Women financially vulnerable in the event of health crisesBy Rosemary McCracken | December 19 2011 06:32PM
Most women are aware of the toll that critical illness and accidents can take on their financial security, according to Nathalie Tremblay, Montreal-based health products manager at Desjardins Financial Security.
“Seventy-seven per cent of Canadian caregivers are women,” she said in a recent interview. “Many are in the sandwich generation. They’re looking after children and also responsible for the well-being of aging parents. Many are also the sole family breadwinners.”
The financial impact of recovering from a critical illness can be staggering. “There is loss of regular income, which can mean depletion of savings and RRSPs,” Ms. Tremblay noted. “In addition to regular bills and mortgage payments, there are supplemental childcare and housekeeping expenses, and prescription drugs that are not covered under provincial health plans. There are also specialized purchases: a good wig for a woman undergoing chemotherapy can cost $800.”
But many women are not protected from health crises under an employer’s benefits plan. DFS’ 2011 Health Survey found that Canadian women are less likely to be working full-time, less likely to work in a private-sector organization and more likely to depend on a provincial health care system if they become critically ill and disabled than their male counterparts.
The Canadian Breast Cancer Network’s 2010 survey also found that 80% of women who had breast cancer experienced long-term financial consequences. Forty-four percent of respondents depleted their savings and retirement funds, and 27% took on debt to cover treatment costs.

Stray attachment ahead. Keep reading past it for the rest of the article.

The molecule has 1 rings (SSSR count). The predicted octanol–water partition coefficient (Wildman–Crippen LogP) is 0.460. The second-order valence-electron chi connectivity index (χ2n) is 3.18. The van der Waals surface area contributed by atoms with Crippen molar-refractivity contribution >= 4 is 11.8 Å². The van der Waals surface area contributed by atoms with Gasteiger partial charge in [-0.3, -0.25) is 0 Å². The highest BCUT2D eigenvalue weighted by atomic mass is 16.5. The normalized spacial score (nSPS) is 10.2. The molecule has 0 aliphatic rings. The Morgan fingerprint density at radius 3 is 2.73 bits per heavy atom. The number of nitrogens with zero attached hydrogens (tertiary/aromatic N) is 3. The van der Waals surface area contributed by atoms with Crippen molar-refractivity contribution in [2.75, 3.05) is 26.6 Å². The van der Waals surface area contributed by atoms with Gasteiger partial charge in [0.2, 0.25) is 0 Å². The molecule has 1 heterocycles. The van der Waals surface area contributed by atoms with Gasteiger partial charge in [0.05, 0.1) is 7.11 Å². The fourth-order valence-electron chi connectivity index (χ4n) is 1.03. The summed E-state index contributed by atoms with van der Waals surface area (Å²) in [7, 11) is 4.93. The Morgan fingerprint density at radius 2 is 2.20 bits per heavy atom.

Loss of work or income can be another consequence of taking time off to recover from illnesses or accidents. The CBCN survey found that of the 81% of respondents who were employed in salaried jobs at the time of diagnosis, 16% had their jobs terminated while undergoing treatment and 12% were not allowed to return to their jobs with the same titles and salaries. And 21% of all respondents reported returning to work before they were fully able to because of financial pressures.”
Canadian women would seem to be a prime market for living benefits insurance, but many women are unfamiliar with CI and disability coverage. “Many don’t know what products are available to fill their need,” said Micheline Varas, Toronto-based managing partner and senior vice-president of CustomPlan Financial Advisors’ Ontario Division. “Women have been underserviced by the insurance industry because advisors did not understand the female market.”
In 2006, she noted, there were more than 877,000 women business owners in Canada. “That’s everything from a single-person operation to a business with up to 500 employees. Some women choose to work part-time in order to care for families, and some women are full-time homemakers. These women will probably need coverage to maintain their lifestyles. A stay-at-home mom, for example, may be able to use a DI product that provides monthly benefits for a certain length to pay for the help she needs to run her household if she has an accident.”